Rafael Pampillón. Professor. IE Business School
22 April 2015
Spain is a country of emigrants, and will continue to be for the time being. Although this is a difficult situation from a personal perspective, it can have a positive outcome in economic terms.
It’s no secret that Spain still has a significant surplus of workers. The unemployment rate is still very high in this country, with some 5.5 million people registered as looking for work. The consequences of the economic crisis are many and varied, but the latest data released by the National Statistics Institute (INE) reveals the impact on two specific areas: wages and emigration.
Emigration is rising
The register of Spaniards resident abroad published earlier this year confirms that more and more people are leaving Spain to look for work abroad. On January 1 of this year, almost 2.2 million Spaniards were resident overseas, a 6.1 percent increase on 2014, equivalent to a further 125,000 people. These are men and women who have bothered to register with the Spanish consul in the country or city where they are located. To this figure we can add a great many more Spaniards looking for work in other countries who for one reason or another have not registered with the authorities, and who therefore do not appear in the official figures.
Emigrants, the majority of whom are aged between 25 and 45 and are jobless, can be said to have a positive effect on the Spanish economy for different reasons: they’re a kind of safety valve helping to relieve some social tensions, while lowering the unemployment statistics. At the same time, they are saving the government money by not claiming unemployment or other benefits, while preventing further deterioration of salaries and working conditions. It’s also likely that the experience they gain working aboard will generally raise their employability when they return to Spain. Finally, these overseas workers are in many cases sending remittances back home to their families.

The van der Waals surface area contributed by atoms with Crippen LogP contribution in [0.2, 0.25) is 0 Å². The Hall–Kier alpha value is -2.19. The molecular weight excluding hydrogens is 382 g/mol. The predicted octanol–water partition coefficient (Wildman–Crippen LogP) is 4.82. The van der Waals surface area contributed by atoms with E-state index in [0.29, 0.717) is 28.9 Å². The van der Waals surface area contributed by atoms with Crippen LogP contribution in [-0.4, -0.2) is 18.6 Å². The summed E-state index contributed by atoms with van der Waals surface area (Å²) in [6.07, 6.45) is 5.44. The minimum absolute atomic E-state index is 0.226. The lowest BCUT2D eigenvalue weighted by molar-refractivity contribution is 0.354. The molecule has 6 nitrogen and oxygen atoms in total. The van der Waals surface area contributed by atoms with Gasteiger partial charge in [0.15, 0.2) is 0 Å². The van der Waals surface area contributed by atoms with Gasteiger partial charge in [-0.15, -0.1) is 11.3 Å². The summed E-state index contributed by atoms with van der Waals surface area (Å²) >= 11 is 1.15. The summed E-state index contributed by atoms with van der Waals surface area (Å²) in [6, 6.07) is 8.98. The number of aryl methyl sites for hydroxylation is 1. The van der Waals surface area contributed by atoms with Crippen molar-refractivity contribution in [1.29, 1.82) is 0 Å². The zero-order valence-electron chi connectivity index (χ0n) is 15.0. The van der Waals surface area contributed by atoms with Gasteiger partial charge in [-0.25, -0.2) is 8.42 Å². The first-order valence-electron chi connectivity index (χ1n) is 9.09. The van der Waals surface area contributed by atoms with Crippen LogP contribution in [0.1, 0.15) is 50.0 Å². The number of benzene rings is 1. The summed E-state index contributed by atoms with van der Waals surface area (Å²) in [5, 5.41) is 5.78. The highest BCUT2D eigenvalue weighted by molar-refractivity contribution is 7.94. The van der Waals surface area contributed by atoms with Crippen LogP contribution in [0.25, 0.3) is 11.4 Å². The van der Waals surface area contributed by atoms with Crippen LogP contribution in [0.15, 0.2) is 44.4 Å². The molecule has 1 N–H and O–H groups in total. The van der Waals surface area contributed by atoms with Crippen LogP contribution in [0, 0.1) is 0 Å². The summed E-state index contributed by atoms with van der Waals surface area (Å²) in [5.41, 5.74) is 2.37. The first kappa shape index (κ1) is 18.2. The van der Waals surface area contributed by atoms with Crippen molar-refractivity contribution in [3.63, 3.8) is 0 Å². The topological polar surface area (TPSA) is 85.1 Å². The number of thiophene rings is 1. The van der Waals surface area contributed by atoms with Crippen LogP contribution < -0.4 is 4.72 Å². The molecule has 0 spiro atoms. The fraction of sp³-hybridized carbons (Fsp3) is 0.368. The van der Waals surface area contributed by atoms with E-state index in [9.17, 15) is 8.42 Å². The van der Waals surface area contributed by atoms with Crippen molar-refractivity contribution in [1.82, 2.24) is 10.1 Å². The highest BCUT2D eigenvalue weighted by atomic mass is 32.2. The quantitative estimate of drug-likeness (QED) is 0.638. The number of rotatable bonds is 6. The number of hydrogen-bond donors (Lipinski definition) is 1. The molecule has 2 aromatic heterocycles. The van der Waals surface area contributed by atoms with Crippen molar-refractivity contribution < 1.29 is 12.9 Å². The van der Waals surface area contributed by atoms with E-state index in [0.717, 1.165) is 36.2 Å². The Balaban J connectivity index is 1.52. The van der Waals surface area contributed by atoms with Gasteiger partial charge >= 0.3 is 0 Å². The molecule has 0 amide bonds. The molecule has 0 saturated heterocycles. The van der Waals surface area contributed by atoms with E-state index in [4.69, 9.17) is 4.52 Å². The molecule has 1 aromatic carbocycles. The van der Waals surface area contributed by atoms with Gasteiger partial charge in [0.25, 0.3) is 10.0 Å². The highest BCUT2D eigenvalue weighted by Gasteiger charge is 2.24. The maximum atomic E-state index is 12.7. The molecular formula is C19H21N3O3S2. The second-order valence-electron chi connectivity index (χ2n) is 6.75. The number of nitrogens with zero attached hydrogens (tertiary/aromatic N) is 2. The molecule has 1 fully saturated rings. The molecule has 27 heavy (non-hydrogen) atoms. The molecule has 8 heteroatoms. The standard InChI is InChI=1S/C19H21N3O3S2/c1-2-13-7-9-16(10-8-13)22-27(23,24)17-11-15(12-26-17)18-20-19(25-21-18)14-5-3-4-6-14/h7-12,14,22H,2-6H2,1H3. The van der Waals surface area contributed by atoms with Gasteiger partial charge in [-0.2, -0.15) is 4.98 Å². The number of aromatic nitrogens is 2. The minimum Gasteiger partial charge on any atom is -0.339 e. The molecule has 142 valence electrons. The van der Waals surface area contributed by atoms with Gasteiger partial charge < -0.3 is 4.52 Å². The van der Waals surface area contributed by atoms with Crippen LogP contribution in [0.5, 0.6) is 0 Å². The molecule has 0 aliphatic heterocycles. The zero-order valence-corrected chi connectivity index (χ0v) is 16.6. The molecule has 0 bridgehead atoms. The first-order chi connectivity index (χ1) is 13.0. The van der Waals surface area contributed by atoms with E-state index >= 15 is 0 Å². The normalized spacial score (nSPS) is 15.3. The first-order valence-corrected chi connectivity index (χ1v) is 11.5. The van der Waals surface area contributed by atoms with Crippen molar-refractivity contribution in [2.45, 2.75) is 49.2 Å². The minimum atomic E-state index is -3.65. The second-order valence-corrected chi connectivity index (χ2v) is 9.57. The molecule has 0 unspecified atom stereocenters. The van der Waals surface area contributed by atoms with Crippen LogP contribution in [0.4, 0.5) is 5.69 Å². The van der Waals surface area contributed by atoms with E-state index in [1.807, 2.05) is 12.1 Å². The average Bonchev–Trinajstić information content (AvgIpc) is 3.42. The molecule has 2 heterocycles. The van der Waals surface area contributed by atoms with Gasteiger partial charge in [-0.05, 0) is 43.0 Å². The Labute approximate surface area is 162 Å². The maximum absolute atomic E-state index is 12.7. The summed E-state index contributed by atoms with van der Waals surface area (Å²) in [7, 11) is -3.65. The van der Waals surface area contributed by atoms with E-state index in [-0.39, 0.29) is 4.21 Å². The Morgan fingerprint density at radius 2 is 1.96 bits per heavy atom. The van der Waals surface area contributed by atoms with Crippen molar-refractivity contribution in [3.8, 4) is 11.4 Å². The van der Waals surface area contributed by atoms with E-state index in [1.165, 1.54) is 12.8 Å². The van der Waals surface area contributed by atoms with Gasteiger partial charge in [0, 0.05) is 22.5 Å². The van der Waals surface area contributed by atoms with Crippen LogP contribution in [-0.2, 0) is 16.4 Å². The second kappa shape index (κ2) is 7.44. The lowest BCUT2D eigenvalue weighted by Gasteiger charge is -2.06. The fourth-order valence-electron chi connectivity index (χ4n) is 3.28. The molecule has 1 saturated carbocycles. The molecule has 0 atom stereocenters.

To these Spaniards need to be added the continuous exit of foreigners who have been returning to their home countries or other locations in the hope of finding work since 2009. This has resulted in a net reduction of some 800,000 people from the Spanish labor market.
In short, Spain is once again country of emigrants, and looks likely to remain so into the near future.
Wages are falling
Despite so much emigration, the number of people without work in Spain continues to be far too high, and is one of the main reasons why wages are so low. The INE’s figures confirm that in the last quarter of 2014, the labor costs per worker, rectified for seasonal and calendar effects, fell by 0.2 percent on the previous quarter, adding up to a five-quarter decline, and higher than the 0.1 percent fall of the third quarter. Fortunately, consumer prices have also dropped, meaning that wage earners have not lost any purchasing power. In other words, prices have fallen faster than wages, as shown by the Index of Service Sector Prices, also just published by the INE, with a -0.3 percent annual variation.